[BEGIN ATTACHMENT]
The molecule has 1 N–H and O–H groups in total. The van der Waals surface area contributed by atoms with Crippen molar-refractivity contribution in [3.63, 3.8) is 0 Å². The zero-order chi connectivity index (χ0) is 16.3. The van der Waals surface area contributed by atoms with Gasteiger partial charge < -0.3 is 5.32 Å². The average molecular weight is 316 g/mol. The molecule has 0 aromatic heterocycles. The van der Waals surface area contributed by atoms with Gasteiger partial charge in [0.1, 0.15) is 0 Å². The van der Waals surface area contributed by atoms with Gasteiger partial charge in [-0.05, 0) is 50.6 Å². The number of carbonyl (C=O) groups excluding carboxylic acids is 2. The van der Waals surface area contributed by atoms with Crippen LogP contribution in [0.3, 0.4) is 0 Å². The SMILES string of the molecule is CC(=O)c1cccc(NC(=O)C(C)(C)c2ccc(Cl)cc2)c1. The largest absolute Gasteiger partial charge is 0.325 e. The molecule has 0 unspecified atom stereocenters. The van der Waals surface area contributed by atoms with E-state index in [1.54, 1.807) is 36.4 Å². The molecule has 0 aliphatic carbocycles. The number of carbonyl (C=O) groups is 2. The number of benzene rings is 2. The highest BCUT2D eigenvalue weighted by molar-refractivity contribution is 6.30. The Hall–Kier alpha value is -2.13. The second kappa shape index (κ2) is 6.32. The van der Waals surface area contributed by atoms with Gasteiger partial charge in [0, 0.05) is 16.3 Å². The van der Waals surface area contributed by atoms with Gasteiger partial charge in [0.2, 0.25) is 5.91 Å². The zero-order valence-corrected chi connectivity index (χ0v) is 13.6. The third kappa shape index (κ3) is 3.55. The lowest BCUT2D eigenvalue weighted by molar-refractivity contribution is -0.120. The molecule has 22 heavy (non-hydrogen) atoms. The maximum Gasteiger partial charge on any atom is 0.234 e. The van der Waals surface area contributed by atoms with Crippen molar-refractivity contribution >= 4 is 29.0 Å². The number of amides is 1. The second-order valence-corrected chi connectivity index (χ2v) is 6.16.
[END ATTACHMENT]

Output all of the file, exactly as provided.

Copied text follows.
The molecule has 1 N–H and O–H groups in total. The van der Waals surface area contributed by atoms with Crippen molar-refractivity contribution in [3.63, 3.8) is 0 Å². The zero-order chi connectivity index (χ0) is 16.3. The van der Waals surface area contributed by atoms with Gasteiger partial charge < -0.3 is 5.32 Å². The average molecular weight is 316 g/mol. The molecule has 0 aromatic heterocycles. The van der Waals surface area contributed by atoms with Gasteiger partial charge in [0.1, 0.15) is 0 Å². The van der Waals surface area contributed by atoms with Gasteiger partial charge in [-0.05, 0) is 50.6 Å². The number of carbonyl (C=O) groups excluding carboxylic acids is 2. The van der Waals surface area contributed by atoms with Crippen LogP contribution in [0.3, 0.4) is 0 Å². The SMILES string of the molecule is CC(=O)c1cccc(NC(=O)C(C)(C)c2ccc(Cl)cc2)c1. The largest absolute Gasteiger partial charge is 0.325 e. The molecule has 0 unspecified atom stereocenters. The van der Waals surface area contributed by atoms with E-state index in [1.54, 1.807) is 36.4 Å². The molecule has 0 aliphatic carbocycles. The number of carbonyl (C=O) groups is 2. The number of benzene rings is 2. The highest BCUT2D eigenvalue weighted by molar-refractivity contribution is 6.30. The Hall–Kier alpha value is -2.13. The second kappa shape index (κ2) is 6.32. The van der Waals surface area contributed by atoms with Gasteiger partial charge in [0, 0.05) is 16.3 Å². The van der Waals surface area contributed by atoms with Gasteiger partial charge in [0.2, 0.25) is 5.91 Å². The zero-order valence-corrected chi connectivity index (χ0v) is 13.6. The third kappa shape index (κ3) is 3.55. The lowest BCUT2D eigenvalue weighted by molar-refractivity contribution is -0.120. The molecule has 22 heavy (non-hydrogen) atoms. The maximum Gasteiger partial charge on any atom is 0.234 e. The van der Waals surface area contributed by atoms with Crippen molar-refractivity contribution >= 4 is 29.0 Å². The number of amides is 1. The second-order valence-corrected chi connectivity index (χ2v) is 6.16.